And I think for people with severe disabilities who need caregivers, it's not so much the $730. That's important. It's the health insurance and the caregiving and the access to caregiving that is important for us. At the end of the day, people think that we're just like, I even like other disabled people who don't need caregivers think that like, you know, this is an you're entitled, and it's like, who I don't know a single able bodied person who would be able to afford out of their own pocket $3,000 a month and caregiving even $2,500 a month in caregiving. That's like more than everyone I know's rent. I don't think the societal expectations of the US able bodied population are realistic for the financial support that is provided. I mean, there's like just not not nearly enough support for basic needs is is provided, if anyone was to become if any of my friends were to be in my situation tomorrow, none of them would be able to afford the wheelchair the the catheters, the roho cushion, the most like basic basic things and the caregiving they none of them would be able to afford any of it.
C-GC: All of the ideas and experiences Emily and I have given you here inform their activism, which seeks to not only bring attention to but motivate people to take action and acknowledge the severity of these barriers and experiences people with a disability might have.
EB: My activism is, is currently just what I do on a weekly basis to support other disabled people in my community that like my, that is like not really spoken about too much it definitely informs like the things I talk about on my Instagram and and the work I do there but my like, the most, the most work that I do is just for other people in my, in my immediate realm and then like my artwork is definitely a, I think a helpful definitely a helpful medium to really have able bodied people and even other disabled people who don't have the same lived experience as me understand just the oppressiveness of building standards and norms in the US and how the built environment is like extremely impressive. And being able to really hone that in and have able bodied people. And even like more mobile, disabled people really understand that I think is was super helpful. And to make it something that was worth writing about for a lot of different art platforms as well that this is like something that should be spoken about and something that shouldn't be that is something that is still like a of theoretical importance of, of conceptual importance and, and isn't just like art about identity politic, it's like, this is uh, this is something that can change. This isn't people's, like stigmas. This is the built environment is something that can change. And, you know, I don't think that disabled people should have to be likable for us to be given like basic human dignity and basic human rights. I think that no one, no one has won their freedoms with being like, likable. And we and I think we know that now. And I think that just this whole, like deserving of it's just ridiculous, like, no able bodied person would suddenly if every, if every able bodied person suddenly had to use a wheelchair, the entire world would look so different. And it would be normal, and it would be fine. I mean, and I think it's important to, to make this discussion of like disability theory, um, also by someone who uses mobility devices, like really, really important because a lot of people within the a lot of people, it's really, really interesting within the art world are kind of like, it almost feels like jealous that like wheelchair users are signifiers of disability, but they're also like, really unwilling to understand what it means to be in a wheelchair and have to use a wheelchair and that like wheelchair users didn't choose to be like the, the, the poster child and that we were just used to raise money because we were like the most pitiful form of disability basically. And it's not very like humanizing, or like cool at all, or even useful because it hasn't gotten wheelchair users any like sort of freedoms really like we have the ADA and it's unenforced, and we still can't use public transportation or get into most buildings. So it's just like really interesting. The people in the art world with disabilities who do not require as many accommodations and who are able to really go after grants or like the the, the opportunities that come out for disabled artists that aren't wheelchair accessible, which cater to people with less access needs, inherently because they're inaccessible Flux Factory had a residency program they were doing and it was not wheelchair accessible. And the residency program was for disabled artists so already, your canonizing and your ramifying the privileges of being in proximity to able bodied-ness and having more mobility than other disabled people and oftentimes I see just people who don't know what they're talking about.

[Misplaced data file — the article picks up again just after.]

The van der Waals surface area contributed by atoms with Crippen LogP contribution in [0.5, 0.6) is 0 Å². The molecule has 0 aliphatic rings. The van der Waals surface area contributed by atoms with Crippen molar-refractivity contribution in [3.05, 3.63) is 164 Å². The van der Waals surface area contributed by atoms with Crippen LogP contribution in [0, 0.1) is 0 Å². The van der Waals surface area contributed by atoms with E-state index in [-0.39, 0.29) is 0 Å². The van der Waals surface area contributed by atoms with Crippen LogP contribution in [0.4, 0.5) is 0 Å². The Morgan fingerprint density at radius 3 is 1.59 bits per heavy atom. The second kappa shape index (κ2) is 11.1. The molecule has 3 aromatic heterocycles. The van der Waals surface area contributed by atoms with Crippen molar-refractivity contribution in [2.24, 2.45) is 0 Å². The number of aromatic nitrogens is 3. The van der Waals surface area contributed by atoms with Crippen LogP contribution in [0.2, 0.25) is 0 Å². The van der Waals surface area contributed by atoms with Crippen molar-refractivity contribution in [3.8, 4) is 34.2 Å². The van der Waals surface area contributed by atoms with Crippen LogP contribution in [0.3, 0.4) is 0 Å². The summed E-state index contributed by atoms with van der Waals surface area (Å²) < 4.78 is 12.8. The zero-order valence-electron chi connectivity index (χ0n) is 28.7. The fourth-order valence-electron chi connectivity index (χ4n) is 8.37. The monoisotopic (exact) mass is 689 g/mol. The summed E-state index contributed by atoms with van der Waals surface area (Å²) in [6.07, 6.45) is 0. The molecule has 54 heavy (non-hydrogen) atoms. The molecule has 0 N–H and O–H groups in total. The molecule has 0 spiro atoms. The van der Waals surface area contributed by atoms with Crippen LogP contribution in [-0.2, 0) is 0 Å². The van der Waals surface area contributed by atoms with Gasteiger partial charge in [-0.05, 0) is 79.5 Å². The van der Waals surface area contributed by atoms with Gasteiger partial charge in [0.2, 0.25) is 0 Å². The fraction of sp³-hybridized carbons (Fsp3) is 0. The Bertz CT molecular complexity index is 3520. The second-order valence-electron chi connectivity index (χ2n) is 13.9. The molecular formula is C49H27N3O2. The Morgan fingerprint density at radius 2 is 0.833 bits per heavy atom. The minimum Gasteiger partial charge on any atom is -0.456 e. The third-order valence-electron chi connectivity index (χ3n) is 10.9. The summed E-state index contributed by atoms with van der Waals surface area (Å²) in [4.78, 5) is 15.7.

And I say this as someone who is also chronically ill, as someone who is bed bound as someone who cannot function as someone who is relying on medications, and the healthcare system and who I have a deadly disease.
You know, I'm not talking from a place of just being a wheelchair user, like I'm talking from a place of also having chronic illnesses that are extremely debilitating. But I just would I find it odd how many people with disabilities are willing to talk about other disabilities that they know nothing about, and make assumptions about those disabilities, it's super weird. It's a really big problem. And it's just like, I would never speak for Indigenous or black disabled people within the disability community. That's, like, ridiculous. And I see stuff like that happening all the time, where people who are, who do not have a certain identity speaking for other people have that identity and it's very, very weird.